by Jason Pyles
At the risk of seeming indecisive, I think we’ll go back to the two-weeks-per-film schedule. It appears that everyone is extremely busy (including me), so I’m hoping this might enable more people to watch the bi-weekly films, add posts and perhaps leave comments. I’ve also decided to make my posts shorter, in hopes that someone might read them.
“Jean de Florette” (1986) is an exceptional example of drama. Like most young males, I typically don’t love dramas, but this French film could convert even the shallowest action-flick junkie. On the Internet Movie Database, a Canadian named Jerome Morrow commented on “Jean de Florette” by writing, “Many producers spend a lifetime trying to make one of these … and never really come close.”
I couldn’t have said it better. Is it a masterpiece? Maybe, but I’d say not, since it’s a film I’ll probably only watch once, despite its greatness. In short, if the film’s cover photo, title and premise made you decide to pass on watching this movie, I strongly encourage you to reconsider.
Though “Jean de Florette” is a drama that tells a simplistic story, it has unsettling, simultaneous undertones of humor and horror. Without question, it’s an unpredictable movie with some alarming surprises.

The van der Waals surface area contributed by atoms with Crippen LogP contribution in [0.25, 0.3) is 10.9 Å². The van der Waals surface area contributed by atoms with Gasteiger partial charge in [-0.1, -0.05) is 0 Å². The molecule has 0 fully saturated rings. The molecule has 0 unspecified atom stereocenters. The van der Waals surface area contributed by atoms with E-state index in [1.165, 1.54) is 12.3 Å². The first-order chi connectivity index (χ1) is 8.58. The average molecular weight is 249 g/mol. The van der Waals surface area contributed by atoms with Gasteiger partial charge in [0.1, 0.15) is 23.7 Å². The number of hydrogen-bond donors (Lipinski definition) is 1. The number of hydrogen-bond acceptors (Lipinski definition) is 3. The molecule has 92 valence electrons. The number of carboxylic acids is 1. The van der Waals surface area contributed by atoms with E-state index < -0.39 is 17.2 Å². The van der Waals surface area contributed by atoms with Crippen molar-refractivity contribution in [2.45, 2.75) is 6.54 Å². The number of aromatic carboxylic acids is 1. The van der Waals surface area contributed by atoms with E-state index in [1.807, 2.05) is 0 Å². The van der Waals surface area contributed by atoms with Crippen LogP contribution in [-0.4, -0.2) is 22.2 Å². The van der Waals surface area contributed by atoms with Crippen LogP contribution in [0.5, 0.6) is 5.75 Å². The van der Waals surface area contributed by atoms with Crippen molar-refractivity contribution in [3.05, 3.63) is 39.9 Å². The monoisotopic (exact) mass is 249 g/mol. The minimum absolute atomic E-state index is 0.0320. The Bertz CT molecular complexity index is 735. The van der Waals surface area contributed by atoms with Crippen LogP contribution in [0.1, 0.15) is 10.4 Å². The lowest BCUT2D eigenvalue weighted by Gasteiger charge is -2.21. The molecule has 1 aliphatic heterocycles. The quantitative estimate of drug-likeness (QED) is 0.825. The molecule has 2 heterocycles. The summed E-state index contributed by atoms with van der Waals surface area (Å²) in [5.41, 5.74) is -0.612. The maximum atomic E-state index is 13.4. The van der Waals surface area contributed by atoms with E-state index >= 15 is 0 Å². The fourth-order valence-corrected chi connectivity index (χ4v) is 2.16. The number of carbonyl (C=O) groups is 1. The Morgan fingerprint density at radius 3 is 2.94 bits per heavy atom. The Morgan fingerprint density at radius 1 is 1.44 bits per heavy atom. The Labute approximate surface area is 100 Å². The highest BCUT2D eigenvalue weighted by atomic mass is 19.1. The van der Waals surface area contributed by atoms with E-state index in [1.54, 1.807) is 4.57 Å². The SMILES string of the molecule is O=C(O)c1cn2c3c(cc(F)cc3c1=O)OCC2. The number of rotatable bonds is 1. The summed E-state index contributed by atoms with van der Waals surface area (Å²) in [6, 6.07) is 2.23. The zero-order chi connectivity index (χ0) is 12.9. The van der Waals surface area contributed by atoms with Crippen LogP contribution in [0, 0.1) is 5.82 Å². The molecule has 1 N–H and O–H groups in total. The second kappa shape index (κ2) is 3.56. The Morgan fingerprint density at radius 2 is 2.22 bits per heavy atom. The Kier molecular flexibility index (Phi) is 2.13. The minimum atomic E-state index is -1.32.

I had no doubt that Mr. Torben Bernhard would dazzle me with his film choice, but in selecting this one, I think he’s outdone himself.
As a point of interest, “Jean de Florette” is the movie Torben chose, but it has a sequel called “Manon of the Spring” (also 1986), that I suspect is usually considered inseparable and part of the whole. In fact, the Netflix version includes the latter on the flipside of the DVD, probably because it’s technically Part II. The first was released in the U.S. in August 1987, and the sequel was released that December.
Yes, “Jean de Florette” ends most intriguingly in and of itself, but anybody who watches the first movie will insist on seeing what happens next. And though Part II is the lesser of the two films, overall, they’re both worth the nearly four hours of your time. Oh, and the first film’s MPAA rating would be PG, but the second film has one instance of female nudity, which I guess would clock in at PG-13 these days.
I’m going to conclude this post here, without discussing much of the film(s) directly, in hopes that this serves as motivation for you to check it out. I will probably write more later, but I’d like to see if anyone else has anything to say about it this week. You’ll be a better film lover for watching it.